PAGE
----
Geert Lovink on Sat, 2 Aug 1997 18:23:53 +0200 (MET DST)

[Date Prev] [Date Next] [Thread Prev] [Thread Next] [Date Index] [Thread Index]

<nettime> interview with Edi Muka - part 2

After the Chaos - A New Beginning for Albania
An Interview with Edi Muka - part 2
By Geert Lovink

Backstage of Hybrid Workspace, Documenta X, Kassel
August 1, 1997

Edi Muka is an Albanian artist teaching new media at the Fine Art Academy
of Tirana. We met for the first time in September '96 at the V2-East
meeting during DEAF in Rotterdam. You can read the first interview we did
at the Syndicate site:
Since then a lot has happened in Albania. Edi Muka made it to the
nettime meeting in Ljubljana ('The Beauty and the East') to report on
the current (media) situation. Now, after the elections of June 29, Edi is
participating in the 'Deep Europe' group which is currently using
the Hybrid Workspace. Here he just finished a summary (in English) of an
essay he wrote about the political crisis in Albania and the positions of
the arts called 'Free Fall in the Albanian Trance'. (Deep Europe newsgroup)

GL: In the Western press, the events of March 1997 in Albania have been
described in blurry and terrifying terms like 'chaos' and 'anarchy'.
Some tried to explain it as a 'civil war',  but it wasn"t quite like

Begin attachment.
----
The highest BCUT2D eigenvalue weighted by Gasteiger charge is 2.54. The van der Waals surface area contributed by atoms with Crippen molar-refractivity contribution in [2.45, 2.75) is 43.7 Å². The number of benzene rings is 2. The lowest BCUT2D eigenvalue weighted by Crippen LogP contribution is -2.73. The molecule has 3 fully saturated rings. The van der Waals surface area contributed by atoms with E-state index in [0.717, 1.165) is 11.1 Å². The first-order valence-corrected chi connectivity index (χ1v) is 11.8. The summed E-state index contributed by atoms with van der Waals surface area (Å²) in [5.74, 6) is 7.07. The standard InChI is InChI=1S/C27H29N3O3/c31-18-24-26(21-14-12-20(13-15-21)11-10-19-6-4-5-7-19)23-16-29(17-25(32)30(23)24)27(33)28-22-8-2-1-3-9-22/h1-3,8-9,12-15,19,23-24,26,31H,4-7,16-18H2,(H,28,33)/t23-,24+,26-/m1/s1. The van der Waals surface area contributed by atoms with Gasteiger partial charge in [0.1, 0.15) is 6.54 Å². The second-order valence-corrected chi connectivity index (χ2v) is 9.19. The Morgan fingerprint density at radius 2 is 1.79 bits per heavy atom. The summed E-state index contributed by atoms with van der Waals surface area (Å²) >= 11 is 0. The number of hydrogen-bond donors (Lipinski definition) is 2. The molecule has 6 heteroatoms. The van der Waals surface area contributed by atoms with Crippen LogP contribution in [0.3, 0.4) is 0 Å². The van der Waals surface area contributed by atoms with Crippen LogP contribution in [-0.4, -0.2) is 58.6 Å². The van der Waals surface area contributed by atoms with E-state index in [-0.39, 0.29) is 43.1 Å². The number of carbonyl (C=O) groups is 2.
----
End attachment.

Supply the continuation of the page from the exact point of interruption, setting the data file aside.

that. Are those terms appropriate? Should we speak of a 'revolt'?
Perhaps for the first time since Budapest 1956, there was an armed
uprising of some sort in Europe.

EM: First of all, we cannot talk in terms of a civil war. It never took
place. I am an anarchist myself and I would never call this anarchy.
The mess in Albania was caused by the leading force, the Democratic
Party and its government. It was a people's protest. The element of
violence we faced was of a very specific nature. There was not any
violence used during the time of the protests. All the protests were
held without any arms, at least on the side of the people. Of course
the police were armed and shot in the air and sometimes in the crowd. At
a certain point, the government surrounded the whole city of Vlora and
intended to send the army there. But at that moment the army disobeyed
and abandoned their positions. That is why we had such a mess. All the
depots and barracks were left alone. The number of people going there,
taking tanks and guns was limited. In response to this, the Democratic
Party made up this story of the South fighting the North. They promised
their supporters very good fees. But on the whole there were very few
military actions, beside some incidents. In Vlora, the (ex-) President
Berisha tried to attack the city and he failed. Another provocation
took place in the small city of Cerrik, where he did send his troops.
The whole city then fought back. Five of the attackers were killed and
then they left the city. Most of the killings happened because of the
guns, once they were out. The gun became a presence in itself, a fetish,
a very active one. But the gun was very material. It is killing people.

GL: What happened to you in this period of unrest?

EM: Basically it started last May, on the 26th, when we had the
parliamentary elections stolen by the Democratic Party. On the
28th, by doing a public beating of the oppositional leaders in the middle
of Tirana they stated that this was going to be the way they rule. It
became dangerous to speak out. Everything was controlled. I know it sounds